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franklin county times

Some health care workers to receive smallpox vaccine

By By Steve Gillespie / staff writer
Dec. 12, 2002
Officials in all 50 states are making decisions about how many health care employees should receive smallpox vaccinations to protect them from potential workplace dangers.
State departments of health submitted their plans to the Centers for Disease Control this week even as President Bush prepared to announce his decision to make the vaccine available to all Americans on a voluntary basis.
Both moves are a result of heightening tension in the Middle East and growing concern about biological warfare.
Smallpox was last seen in the United States in 1949. Vaccinations for smallpox were last administered in the United States in 1972. It was declared eradicated worldwide in 1980.
Morrison said people vaccinated before 1972 are not immune from smallpox now.
State vaccination plans
A new threat looms, however, and state officials are taking smallpox seriously again.
In its plan submitted to the CDC this week, the Mississippi State Department of Health requested 5,000 to 6,000 smallpox vaccines.
When Dr. Mary Courrier, 46, started medical school in 1979, smallpox was mentioned only as a footnote in her education. Now Courrier, who specialized in preventative medicine, is state epidemiologist with the Mississippi State Department of Health.
Courrier said Mississippi will need about 5,500 smallpox vaccines from the CDC for state health department and health care workers.
This Associated Press reports that Alabama asked for up to 12,000 vaccinations; Georgia requested 5,000 to 6,000; Louisiana requested 20,000; California requested 70,000; and Michigan requested 5,000 to 7,000.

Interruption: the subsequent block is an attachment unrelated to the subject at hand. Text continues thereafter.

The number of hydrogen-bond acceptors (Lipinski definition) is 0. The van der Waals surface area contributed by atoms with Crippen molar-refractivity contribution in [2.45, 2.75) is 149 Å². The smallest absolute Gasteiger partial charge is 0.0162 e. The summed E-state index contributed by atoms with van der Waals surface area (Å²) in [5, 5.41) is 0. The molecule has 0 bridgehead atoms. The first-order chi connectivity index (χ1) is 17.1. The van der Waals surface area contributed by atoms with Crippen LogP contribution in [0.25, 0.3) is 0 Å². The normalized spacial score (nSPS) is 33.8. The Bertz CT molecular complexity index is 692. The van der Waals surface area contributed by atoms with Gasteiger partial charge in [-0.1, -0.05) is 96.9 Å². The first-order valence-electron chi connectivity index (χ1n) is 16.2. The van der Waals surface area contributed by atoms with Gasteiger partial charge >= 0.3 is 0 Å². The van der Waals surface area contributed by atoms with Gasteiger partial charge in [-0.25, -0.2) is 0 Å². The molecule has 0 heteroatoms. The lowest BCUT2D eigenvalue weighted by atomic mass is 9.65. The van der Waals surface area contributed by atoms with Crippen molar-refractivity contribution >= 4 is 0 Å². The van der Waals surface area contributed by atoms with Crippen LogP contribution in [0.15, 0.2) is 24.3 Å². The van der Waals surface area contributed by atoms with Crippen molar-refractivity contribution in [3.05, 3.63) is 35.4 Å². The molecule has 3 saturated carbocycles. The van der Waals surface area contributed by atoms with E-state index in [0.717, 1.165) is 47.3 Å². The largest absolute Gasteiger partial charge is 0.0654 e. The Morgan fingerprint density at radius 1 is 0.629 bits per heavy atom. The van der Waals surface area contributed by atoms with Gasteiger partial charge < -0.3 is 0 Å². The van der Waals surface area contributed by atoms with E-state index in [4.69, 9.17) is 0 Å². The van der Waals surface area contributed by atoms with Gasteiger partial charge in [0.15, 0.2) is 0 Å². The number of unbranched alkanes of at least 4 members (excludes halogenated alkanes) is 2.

Local impact
Courrier said the health department plans to vaccinate employees who volunteer for immunization at all hospitals with emergency rooms, including Jeff Anderson Regional Medical Center, Riley Hospital and Rush Foundation Hospital in Meridian.
Local spokesmen said hospital administrators have not yet asked for volunteers.
She said hospital employees will be screened to make sure they can tolerate the vaccine without serious health risks to themselves or to their families.
Courrier said the number of vaccines requested from the CDC should cover about 45 people at each hospital. The health department wants to vaccinate at least two shifts-worth of emergency room staff, physicians and in-patient health care workers who would likely come in contact with a smallpox patient.
Courrier said three health department employees are going to Atlanta next week to learn how to give smallpox vaccinations at the CDC.
Further details of the state's plan for distributing smallpox vaccines will be posted on the state health department's Web site, www.msdh.state.ms.us.
SMALLPOX FACTS
1949: Last case seen in U.S.
1972: Routine inoculations end in U.S.
1980: Declared eradicated worldwide

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